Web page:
Arkansas History

Wilbur D. Mills

Wilbur D. Mills began his political career as White County Judge at the height of the Great Depression. The Democrat was later elected to Congress, representing Arkansas’s Second District in the U.S. House of Representatives.

Susan Hutchinton Dale Charles Daisy Bates House Little Rock Nine
Michael Hibblen / KUAR News

The foundation that oversees the house where the Little Rock Nine coordinated efforts to integrate Central High School in the 1950s is launching a fundraising campaign. For $100 each, people can have their names and messages placed on 4x8 inch bricks that will make up a sidewalk leading to the home.

It will enable further renovations of the modest home at 1207 West 28th Street where L.C. and Daisy Bates lived during the time Mrs. Bates led efforts to allow the nine African-Americans to attend the formerly all-white school.

Jacob Trieber
Encyclopedia of Arkansas History and Culture

The U.S. Senate has approved legislation co-sponsored by Republican Arkansas Sens. John Boozman and Tom Cotton to name the federal building in Helena-West Helena after federal Judge Jacob Trieber.

Trieber was appointed by President William McKinley and served from 1900 to 1927 as the federal judge for the U.S. Circuit Court for the Eastern District of Arkansas. He was the first Jewish federal judge and also served on the Helena City Council and as Phillips County treasurer.

Dustin McDaniel
Michael Hibblen / KUAR News

The city of Osceola has retained former Arkansas Attorney General Dustin McDaniel to look into the actions of Mississippi County over the city possibly losing its historic courthouse.

County Judge Randy Carney and several quorum court members are leading an effort to consolidate the county's two courthouses, located in Blytheville and Osceola, into one larger courthouse in Blytheville. The county has purchased land intended for a new courthouse, and has hired an architectural firm to begin drafting plans.

Fort Smith Southside High School's mascot Johnny Reb.

UPDATE: The school board in Fort Smith voted unanimously on Monday night to end or phase out the use of Confederate-linked themes at Southside High School. Around 200 people attended the meeting to lend input to the decision.

The Confederate soldiers monument has a soldier holding a Confederate battle flag.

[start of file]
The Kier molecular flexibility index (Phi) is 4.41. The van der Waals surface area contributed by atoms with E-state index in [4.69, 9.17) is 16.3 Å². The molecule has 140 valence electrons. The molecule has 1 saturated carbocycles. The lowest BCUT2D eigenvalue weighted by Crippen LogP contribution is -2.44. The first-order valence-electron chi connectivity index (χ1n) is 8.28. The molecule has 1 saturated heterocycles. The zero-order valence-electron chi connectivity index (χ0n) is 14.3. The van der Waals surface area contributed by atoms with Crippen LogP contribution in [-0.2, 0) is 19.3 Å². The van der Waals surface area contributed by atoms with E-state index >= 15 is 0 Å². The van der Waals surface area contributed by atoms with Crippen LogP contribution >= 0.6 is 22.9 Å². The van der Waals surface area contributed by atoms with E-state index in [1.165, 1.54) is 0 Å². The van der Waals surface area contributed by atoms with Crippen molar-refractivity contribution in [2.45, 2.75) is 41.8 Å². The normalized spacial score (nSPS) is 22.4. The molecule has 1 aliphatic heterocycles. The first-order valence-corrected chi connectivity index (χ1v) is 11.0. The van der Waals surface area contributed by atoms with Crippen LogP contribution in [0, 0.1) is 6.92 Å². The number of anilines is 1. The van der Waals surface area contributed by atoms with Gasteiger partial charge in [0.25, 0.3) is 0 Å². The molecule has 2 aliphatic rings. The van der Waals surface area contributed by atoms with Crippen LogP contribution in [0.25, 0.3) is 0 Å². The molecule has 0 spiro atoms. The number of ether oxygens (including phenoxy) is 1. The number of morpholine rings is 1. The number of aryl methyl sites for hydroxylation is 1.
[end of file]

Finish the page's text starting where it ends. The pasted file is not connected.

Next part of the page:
Jacob Kauffman / KUAR

In recent weeks, the battle over Confederate imagery has focused mainly on a flag, but for some the debate naturally extends to other symbols they see as offensive. As Arkansas, like many Southern states, continues to grapple with emblems of its past, the question arises: To what extent are monuments in public places an issue?

Majestic Hotel
Save Her Majesty: Restore The Majestic Hotel Facebook Page

  The Missouri owner of an historic Arkansas hotel has agreed to the Hot Springs City Board's $680,000 offer to purchase the property.

The Board voted Tuesday night to accept Majestic Hotel owner Gary Hassenflu's caveat that the city's offer be amended to reflect the assessed value of the property- $2.03 million - and to label the $1.35 million difference as a donation to the city.

The oldest of the hotel property's three buildings burned down in February 2014. City officials said its priority after the purchase becomes final will be cleaning up the fire debris.

Robinson Auditorium
Michael Hibblen / KUAR News

On the one year anniversary of Little Rock’s historic Robinson Auditorium closing to begin a nearly $70 million renovation, a topping out ceremony was held Wednesday. The final steel beam that will be put in place on the expanded structure was signed by local officials, members of the design and construction teams and other guests. Work is scheduled to be completed by November 2016.

Arkansas Governor Asa Hutchinson is defending a star on the Arkansas Flag representing the state's role in the Confederacy during the American Civil War. Calls to remove official confederate symbolism in southern states have grown louder after a white supremacist who regularly displayed the flag killed nine members of an African American church in Charleston, South Carolina.

Governor Asa Hutchinson (R) on the state Capitol steps.
Jacob Kauffman / KUAR

Governor Asa Hutchinson briefly chimed in on the subject of Confederate iconography in the hours preceding the governor of South Carolina’s call on Monday for the removal of the Confederate battle flag from its statehouse grounds.

Hutchinson said the flag does not have a place in contemporary politics but did not say it should be removed from South Carolina’s statehouse either.